Stretch marks (striae) are asymptomatic, harmless skin lesions. They affect about 90% of adults, with 50% acquiring them during pregnancy. Several treatment options can improve the appearance of stretch marks, but none will remove them entirely. Most fade on their own with time and patience. Rarely, stretch marks can herald internal medical problems that require additional testing.
Stretch marks are harmless skin lesions that commonly affect the buttocks, abdomen, and breasts.
Rapid weight gain that breaks the collagen fibers in the skin, inherited defects in collagen production, and excess cortisol levels that break down collagen cause them.
Women are more prone to stretch marks, but risk factors include family history, high BMI during pregnancy, and delivering large babies.
Though most over-the-counter treatments are largely ineffective, camouflage creams, self-tanner, and hyaluronic acid offer some benefits.
Professional treatments, such as laser, micro-needling, microdermabrasion, chemical peels, surgery, radiofrequency, and ultrasound, can help fade stretch marks.
What are stretch marks?
Stretch marks are depressed linear areas of the skin that most often develop on the buttocks, abdomen, breasts, and hips. Most cases are asymptomatic, but some patients may experience soreness or itchiness. Initially, stretch marks may appear as red, purple, or pink raised linear areas that fade, flatten, and depress over time.
What causes stretch marks?
Rapid stretching of the skin followed by sudden weight loss causes stretch marks. This rapid stretching breaks the collagen fibers in the skin's dermis. Common causes include:
- Rapid weight gain
- Breast implants
Certain medications and medical conditions predispose patients to stretch marks. For example, patients with inherited conditions, such as Ehlers-Danlos syndrome and Marfan syndrome, develop stretch marks because of a defect in collagen. In addition, using steroid medications (creams, pills, or injections) and Cushing's syndrome leads to excess cortisol, which causes collagen breakdown.
What are the risk factors for developing stretch marks?
Certain risk factors can predispose a patient to develop stretch marks. However, simply having these risk factors does not guarantee that someone will get them. Risk factors include:
- Family history of stretch marks
- High BMI before pregnancy
- Delivering large babies
How are stretch marks diagnosed?
Dermatologists can diagnose stretch marks with a physical exam. In addition, doctors may ask about eating habits and diet, family history, medications, and medical conditions. If the doctor suspects internal causes for the stretch marks, further testing may be required.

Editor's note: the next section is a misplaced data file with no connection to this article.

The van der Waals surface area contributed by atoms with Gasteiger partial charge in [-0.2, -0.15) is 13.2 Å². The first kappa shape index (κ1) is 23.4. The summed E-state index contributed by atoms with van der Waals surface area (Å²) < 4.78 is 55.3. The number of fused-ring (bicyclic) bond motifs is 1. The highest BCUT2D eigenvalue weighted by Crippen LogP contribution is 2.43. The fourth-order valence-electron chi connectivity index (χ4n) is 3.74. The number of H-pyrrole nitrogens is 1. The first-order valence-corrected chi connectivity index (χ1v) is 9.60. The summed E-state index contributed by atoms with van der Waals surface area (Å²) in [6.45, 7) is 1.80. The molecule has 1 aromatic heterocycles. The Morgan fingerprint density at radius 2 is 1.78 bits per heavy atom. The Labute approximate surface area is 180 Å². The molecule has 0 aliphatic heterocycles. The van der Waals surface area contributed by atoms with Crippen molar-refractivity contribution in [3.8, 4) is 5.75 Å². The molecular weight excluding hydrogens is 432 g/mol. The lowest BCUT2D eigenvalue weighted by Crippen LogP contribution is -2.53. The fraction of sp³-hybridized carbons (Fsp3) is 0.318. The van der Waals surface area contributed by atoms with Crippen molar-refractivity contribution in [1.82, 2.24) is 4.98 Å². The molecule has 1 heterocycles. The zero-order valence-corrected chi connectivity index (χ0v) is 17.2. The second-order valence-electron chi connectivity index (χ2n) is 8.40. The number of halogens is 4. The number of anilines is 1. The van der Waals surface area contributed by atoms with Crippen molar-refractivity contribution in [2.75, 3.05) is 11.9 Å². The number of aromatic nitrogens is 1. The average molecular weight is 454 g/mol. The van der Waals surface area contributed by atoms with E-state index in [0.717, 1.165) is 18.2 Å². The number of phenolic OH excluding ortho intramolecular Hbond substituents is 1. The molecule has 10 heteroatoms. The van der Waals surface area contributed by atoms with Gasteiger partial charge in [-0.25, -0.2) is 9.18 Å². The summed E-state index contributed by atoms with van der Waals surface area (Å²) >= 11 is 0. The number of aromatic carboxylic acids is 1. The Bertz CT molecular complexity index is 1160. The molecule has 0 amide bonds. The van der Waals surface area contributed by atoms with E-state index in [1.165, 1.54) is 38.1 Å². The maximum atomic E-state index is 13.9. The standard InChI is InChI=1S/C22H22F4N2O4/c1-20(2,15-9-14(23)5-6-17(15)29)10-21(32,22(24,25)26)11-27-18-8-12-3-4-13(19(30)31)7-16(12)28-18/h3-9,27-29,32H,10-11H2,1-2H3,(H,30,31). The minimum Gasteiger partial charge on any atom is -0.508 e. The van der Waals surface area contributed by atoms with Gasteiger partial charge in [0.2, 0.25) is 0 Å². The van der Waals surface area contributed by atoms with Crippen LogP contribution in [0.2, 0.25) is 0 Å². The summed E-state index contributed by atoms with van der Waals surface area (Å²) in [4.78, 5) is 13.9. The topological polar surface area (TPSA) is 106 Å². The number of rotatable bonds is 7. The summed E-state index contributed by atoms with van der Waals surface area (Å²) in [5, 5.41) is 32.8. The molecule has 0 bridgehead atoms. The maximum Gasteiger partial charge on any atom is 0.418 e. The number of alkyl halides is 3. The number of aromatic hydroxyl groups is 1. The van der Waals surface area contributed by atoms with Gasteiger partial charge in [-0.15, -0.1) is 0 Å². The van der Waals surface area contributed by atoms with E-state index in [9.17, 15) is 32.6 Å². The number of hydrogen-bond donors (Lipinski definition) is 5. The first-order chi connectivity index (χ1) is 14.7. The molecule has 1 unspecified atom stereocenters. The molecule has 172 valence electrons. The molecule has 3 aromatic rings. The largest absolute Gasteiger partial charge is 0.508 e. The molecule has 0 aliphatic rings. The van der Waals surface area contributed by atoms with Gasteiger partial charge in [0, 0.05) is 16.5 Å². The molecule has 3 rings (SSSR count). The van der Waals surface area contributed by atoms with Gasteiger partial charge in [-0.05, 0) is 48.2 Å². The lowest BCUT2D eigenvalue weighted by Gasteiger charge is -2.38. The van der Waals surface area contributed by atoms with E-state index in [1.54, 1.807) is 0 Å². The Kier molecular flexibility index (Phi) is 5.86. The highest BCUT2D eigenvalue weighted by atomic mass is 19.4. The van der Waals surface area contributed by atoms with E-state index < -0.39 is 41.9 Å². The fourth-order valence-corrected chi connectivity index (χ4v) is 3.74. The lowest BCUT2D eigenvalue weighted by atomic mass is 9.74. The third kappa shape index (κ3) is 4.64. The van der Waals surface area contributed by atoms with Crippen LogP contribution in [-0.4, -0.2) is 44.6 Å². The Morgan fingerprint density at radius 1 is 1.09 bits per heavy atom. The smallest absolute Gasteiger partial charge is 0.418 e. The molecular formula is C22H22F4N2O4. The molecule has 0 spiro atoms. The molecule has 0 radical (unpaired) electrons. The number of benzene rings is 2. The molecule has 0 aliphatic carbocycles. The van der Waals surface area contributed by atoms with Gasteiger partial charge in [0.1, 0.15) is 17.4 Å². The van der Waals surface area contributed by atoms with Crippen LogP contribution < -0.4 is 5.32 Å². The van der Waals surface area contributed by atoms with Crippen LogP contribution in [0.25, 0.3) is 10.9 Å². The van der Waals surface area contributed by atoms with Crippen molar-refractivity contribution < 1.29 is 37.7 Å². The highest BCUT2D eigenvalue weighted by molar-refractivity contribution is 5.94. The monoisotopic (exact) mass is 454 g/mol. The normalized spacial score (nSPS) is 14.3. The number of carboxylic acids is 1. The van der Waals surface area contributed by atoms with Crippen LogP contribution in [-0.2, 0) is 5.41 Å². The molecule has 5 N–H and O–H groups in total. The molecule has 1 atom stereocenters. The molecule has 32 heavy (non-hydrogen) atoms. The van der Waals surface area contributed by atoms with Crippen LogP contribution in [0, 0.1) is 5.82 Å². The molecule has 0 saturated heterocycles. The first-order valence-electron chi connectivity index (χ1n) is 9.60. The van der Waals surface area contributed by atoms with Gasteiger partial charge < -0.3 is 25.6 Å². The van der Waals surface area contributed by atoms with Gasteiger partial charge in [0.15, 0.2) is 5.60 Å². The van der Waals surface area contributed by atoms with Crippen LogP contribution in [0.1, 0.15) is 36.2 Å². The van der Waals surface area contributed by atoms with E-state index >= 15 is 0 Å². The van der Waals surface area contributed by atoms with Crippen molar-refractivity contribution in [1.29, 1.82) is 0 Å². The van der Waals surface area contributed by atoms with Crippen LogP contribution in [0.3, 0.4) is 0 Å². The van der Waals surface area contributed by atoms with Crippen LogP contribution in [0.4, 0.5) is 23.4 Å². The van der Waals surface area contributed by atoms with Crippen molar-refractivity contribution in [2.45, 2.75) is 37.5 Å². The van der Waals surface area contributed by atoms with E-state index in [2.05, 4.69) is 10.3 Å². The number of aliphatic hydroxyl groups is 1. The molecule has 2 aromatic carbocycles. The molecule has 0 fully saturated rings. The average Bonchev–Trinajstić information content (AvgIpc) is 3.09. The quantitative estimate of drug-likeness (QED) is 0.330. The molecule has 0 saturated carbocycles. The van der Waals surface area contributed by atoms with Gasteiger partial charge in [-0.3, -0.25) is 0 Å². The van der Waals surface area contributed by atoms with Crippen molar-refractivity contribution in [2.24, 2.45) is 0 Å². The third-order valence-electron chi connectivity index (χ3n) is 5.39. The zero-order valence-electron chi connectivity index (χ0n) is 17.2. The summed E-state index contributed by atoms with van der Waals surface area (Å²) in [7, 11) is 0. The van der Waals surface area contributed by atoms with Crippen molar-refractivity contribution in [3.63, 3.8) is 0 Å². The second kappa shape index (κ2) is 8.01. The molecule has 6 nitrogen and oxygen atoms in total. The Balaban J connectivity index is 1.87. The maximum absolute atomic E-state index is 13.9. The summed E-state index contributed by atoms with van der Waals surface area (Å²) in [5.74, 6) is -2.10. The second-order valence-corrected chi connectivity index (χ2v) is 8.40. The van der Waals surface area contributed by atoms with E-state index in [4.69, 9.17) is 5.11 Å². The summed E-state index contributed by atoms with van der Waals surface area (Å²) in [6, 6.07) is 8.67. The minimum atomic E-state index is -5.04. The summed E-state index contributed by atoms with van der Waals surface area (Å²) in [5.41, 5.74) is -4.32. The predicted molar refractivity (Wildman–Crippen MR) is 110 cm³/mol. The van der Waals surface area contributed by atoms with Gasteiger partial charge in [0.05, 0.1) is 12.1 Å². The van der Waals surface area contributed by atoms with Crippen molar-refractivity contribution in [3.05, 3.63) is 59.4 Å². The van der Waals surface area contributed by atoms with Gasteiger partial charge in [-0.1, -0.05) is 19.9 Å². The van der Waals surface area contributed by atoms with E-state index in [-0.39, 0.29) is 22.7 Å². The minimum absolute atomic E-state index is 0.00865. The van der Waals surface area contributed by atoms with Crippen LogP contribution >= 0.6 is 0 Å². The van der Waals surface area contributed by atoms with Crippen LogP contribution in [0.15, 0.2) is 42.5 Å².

What treatments are available for stretch marks?
No miracle treatment completely removes stretch marks, but many can help improve their appearance. Often, they fade over time without treatment. For those who don’t want to wait it out, seeking treatment from a board-certified dermatologist or plastic surgeon is an option.
Prescription topical retinoids, like Retin A or Tazorac, stimulate collagen production to help improve the appearance of stretch marks with consistent use. However, many may find retinoid creams irritating. Furthermore, retinoids should be avoided during pregnancy or while breastfeeding.
Many minimally invasive procedures help fade stretch marks:
Lasers help by fading the color from pinkish-red to white (pulsed dye laser), repigmenting the white areas (excimer laser), and stimulating collagen production to fade them (fractional CO2 laser).
Microneedling utilizes a device containing numerous tiny needles to puncture the skin repeatedly and stimulate collagen production, which fades stretch marks.
Microdermabrasion and chemical peels remove the top layer of skin to help fade new stretch marks.
Some people may opt for a tummy tuck, a surgical procedure that removes the excess abdominal skin with stretch marks.
Radiofrequency and ultrasound both stimulate collagen production to fade stretch marks. However, each treatment method will require multiple sessions and patience — it takes time to improve them.
Are OTC remedies helpful?
Many over-the-counter treatments have been touted as a cure for stretch marks. These treatments include cocoa butter, vitamin E, shea butter, and olive oil. However, there is a lack of good data to support these claims.
There are a few topicals that can help stretch marks. For example, camouflage creams and self-tanners can cover stretch marks to make them less noticeable. When applied daily to new stretch marks, hyaluronic acid may also help.
Are stretch marks preventable?
In some instances, people can prevent stretch marks. A healthy diet and regular exercise are a good start. These habits help one maintain an ideal BMI and prevent rapid weight loss and gain that results in stretch marks. Avoiding yo-yo, fad, or crash diets that cause rapid weight loss is a good preventative measure.
Most people have stretch marks. They are benign conditions that do not require treatment. However, if they make you self-conscious, you should seek treatment from a board-certified dermatologist or plastic surgeon. Your doctor will help you decide the best treatment options for your particular case.